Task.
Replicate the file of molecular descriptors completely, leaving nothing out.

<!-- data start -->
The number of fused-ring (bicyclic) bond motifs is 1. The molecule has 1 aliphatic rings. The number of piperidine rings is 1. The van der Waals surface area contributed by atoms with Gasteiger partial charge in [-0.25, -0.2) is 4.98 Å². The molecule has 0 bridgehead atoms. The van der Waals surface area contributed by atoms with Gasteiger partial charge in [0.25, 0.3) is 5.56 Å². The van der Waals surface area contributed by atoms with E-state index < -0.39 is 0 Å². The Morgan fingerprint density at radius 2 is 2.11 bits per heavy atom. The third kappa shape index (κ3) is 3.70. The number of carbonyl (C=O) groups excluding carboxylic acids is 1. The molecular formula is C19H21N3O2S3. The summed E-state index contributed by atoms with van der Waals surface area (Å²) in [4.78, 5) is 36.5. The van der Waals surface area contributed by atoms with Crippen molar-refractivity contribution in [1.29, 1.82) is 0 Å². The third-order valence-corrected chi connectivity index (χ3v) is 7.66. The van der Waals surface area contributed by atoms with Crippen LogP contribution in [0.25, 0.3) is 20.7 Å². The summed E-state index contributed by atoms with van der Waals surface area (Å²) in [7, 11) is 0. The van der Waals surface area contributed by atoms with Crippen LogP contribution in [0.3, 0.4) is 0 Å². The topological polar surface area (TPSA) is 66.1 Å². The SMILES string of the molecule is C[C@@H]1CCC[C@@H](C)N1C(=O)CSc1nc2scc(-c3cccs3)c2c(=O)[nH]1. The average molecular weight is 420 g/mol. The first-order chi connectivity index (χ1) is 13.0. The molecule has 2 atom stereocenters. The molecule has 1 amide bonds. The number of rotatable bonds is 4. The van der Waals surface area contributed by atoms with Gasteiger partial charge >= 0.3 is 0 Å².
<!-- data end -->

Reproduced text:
The number of fused-ring (bicyclic) bond motifs is 1. The molecule has 1 aliphatic rings. The number of piperidine rings is 1. The van der Waals surface area contributed by atoms with Gasteiger partial charge in [-0.25, -0.2) is 4.98 Å². The molecule has 0 bridgehead atoms. The van der Waals surface area contributed by atoms with Gasteiger partial charge in [0.25, 0.3) is 5.56 Å². The van der Waals surface area contributed by atoms with E-state index < -0.39 is 0 Å². The Morgan fingerprint density at radius 2 is 2.11 bits per heavy atom. The third kappa shape index (κ3) is 3.70. The number of carbonyl (C=O) groups excluding carboxylic acids is 1. The molecular formula is C19H21N3O2S3. The summed E-state index contributed by atoms with van der Waals surface area (Å²) in [4.78, 5) is 36.5. The van der Waals surface area contributed by atoms with Crippen molar-refractivity contribution in [1.29, 1.82) is 0 Å². The third-order valence-corrected chi connectivity index (χ3v) is 7.66. The van der Waals surface area contributed by atoms with Crippen LogP contribution in [0.25, 0.3) is 20.7 Å². The summed E-state index contributed by atoms with van der Waals surface area (Å²) in [7, 11) is 0. The van der Waals surface area contributed by atoms with Crippen LogP contribution in [0.3, 0.4) is 0 Å². The topological polar surface area (TPSA) is 66.1 Å². The SMILES string of the molecule is C[C@@H]1CCC[C@@H](C)N1C(=O)CSc1nc2scc(-c3cccs3)c2c(=O)[nH]1. The average molecular weight is 420 g/mol. The first-order chi connectivity index (χ1) is 13.0. The molecule has 2 atom stereocenters. The molecule has 1 amide bonds. The number of rotatable bonds is 4. The van der Waals surface area contributed by atoms with Gasteiger partial charge >= 0.3 is 0 Å².